It is not unusual, while out walking in the pine wood of Pur, to come upon snails with their ‘houses’ on their backs, dragging themselves over the grass, pine needles, river sand and woodland earth, leaving behind a silvery, sticky trail.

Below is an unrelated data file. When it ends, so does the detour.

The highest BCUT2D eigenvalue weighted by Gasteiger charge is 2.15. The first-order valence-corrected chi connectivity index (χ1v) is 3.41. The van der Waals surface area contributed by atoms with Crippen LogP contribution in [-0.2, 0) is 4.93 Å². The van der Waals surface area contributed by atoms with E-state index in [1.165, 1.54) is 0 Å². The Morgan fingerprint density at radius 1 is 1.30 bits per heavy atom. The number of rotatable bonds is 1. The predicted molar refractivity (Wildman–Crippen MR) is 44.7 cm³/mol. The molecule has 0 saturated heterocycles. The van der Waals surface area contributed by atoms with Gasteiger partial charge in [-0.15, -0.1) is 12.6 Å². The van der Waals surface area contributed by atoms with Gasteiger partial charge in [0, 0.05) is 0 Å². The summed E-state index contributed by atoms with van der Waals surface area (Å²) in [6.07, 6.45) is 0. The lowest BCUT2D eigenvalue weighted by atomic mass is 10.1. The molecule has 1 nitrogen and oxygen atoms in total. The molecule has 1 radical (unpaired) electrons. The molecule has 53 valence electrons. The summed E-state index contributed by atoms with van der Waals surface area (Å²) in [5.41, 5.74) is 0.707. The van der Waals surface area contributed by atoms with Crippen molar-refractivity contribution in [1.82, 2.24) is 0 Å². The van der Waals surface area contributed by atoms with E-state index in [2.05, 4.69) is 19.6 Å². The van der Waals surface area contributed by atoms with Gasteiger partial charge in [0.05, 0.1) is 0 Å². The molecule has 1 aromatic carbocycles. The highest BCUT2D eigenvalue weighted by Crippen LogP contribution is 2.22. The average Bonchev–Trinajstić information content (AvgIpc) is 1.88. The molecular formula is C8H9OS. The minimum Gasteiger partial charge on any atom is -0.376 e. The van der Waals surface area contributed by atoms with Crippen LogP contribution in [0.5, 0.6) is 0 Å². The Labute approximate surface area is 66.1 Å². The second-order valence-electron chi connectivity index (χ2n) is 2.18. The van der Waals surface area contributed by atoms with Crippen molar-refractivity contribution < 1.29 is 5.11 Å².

‘Ever since I was a child, I’ve always thought of these molluscs, at once armoured and defenceless due to their slowness, as so much in love with their surroundings and life itself that they actually remain stuck to things,’ says the artist, who also points out that the snail prefers to take on the challenge of the stone that it finds in its path rather than just go around it. Bending and soldering old scrap metal rusted with time, Corrado Rosa has built a huge snail that, having passed a boulder, is heading for the water of a nearby mountain river. The colours of the snail evoke those of the earth, bark, dead leaves and old iron. The rocks and granite are what nature has preserved, the iron that which human beings return to nature.